Mitt Romney: On hiring your very worst bosses to run the country | Street Jazz

Mitt Romney: On hiring your very worst bosses to run the country



How many men at this hour are living in a state of bondage to the machines? How many spend their whole lives, from the cradle to the grave, in tending them by night and day? - Samuel Butler (novelist)

Bosses are sort of like teachers we have had over the years; some we remember with great fondness and respect, and others we wish had entered into another line of work altogether, to be kind.

As one who worked for many years in industrial plants, I can pretty much tell you what one classic definition of a “job creator” is this - it’s the guy who adds to your duties at work, so he doesn’t have to hire somebody else. Still, he created some work for somebody, didn’t he?

Many who have punched time clocks over the years aren’t all that enthusiastic about someone with “business experience” running the country, either, since they have had the bitter experience of working for some of these folks - and being laid off by them, too, or fired, or having their workman’s compensation benefits challenged when they are injured on the job.

When I read the writings of those who would persuade us (me) that social issues, war, bigotry, class warfare, education, can all be resolved by putting a businessman in the White House, I am dumbfounded. The last actual business man we had in the White House may have been a peanut farmer from Georgia, though you won’t find him idolized on conservative talk radio any time soon.

And it isn’t just Bain Capital which should concern Americans; it is the concept of putting people like the worst bosses they ever had in charge of their destiny. In fact, for me, the whole Bain issue is really just a side issue.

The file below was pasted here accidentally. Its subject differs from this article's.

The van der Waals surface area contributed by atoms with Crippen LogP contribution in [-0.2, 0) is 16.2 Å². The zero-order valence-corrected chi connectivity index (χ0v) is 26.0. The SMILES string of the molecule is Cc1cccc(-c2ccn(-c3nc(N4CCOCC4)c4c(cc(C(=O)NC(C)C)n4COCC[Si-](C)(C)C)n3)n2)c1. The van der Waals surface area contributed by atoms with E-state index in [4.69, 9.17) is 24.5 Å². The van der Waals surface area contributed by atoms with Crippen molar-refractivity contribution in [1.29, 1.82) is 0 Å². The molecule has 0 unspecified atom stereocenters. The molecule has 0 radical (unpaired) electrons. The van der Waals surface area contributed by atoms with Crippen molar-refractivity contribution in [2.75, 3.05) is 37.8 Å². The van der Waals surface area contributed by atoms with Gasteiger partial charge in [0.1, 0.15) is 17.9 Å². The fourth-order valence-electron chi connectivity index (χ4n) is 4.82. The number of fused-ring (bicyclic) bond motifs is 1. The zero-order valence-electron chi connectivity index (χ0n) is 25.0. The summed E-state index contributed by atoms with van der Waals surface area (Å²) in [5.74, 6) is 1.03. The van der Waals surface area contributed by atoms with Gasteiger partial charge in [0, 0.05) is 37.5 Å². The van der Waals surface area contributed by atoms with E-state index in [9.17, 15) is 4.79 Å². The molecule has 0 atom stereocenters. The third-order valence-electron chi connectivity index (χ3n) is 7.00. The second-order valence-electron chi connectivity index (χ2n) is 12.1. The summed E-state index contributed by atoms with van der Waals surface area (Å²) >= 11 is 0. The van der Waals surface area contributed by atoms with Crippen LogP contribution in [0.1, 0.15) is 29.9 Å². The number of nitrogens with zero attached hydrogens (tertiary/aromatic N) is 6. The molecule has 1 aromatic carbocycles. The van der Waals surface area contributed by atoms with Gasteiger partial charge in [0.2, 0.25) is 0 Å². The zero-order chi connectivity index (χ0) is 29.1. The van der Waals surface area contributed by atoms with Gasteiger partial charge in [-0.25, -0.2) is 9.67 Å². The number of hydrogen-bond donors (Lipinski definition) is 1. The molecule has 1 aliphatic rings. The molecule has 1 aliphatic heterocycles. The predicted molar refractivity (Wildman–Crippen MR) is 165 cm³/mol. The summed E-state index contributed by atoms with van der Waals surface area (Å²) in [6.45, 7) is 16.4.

Romney sure talks a good show, but perhaps people should look to their own lives, and their own bitter experiences on the job, when they or their friends or family members were injured, and the company (run by “job creators”) found ways to screw with the benefits they were owed.

The same business class which has long denied women equal pay in the workplace.

The job creators who have screwed you over personally on the job.

The “job creators” who would insist that you come to work in a snowstorm, or other dangerous conditions. After you get to work they may count the number of workers who actually were able to make it to work, and than declare it a “Snow Dy,” or what-have-you.

Yeah, I know that sounds like it comes out of Mad Magazine, but it happens all around us.

The same business class which has fought so hard against sick days for Americans, manipulating workers into buying the canard that their fellow workers would “abuse” the benefit if they had it.

The same job creators who are responsible for the deaths of eleven working men in the BP disaster, and the deaths of coal miners in the United States - and no one ever sees a day of jail time.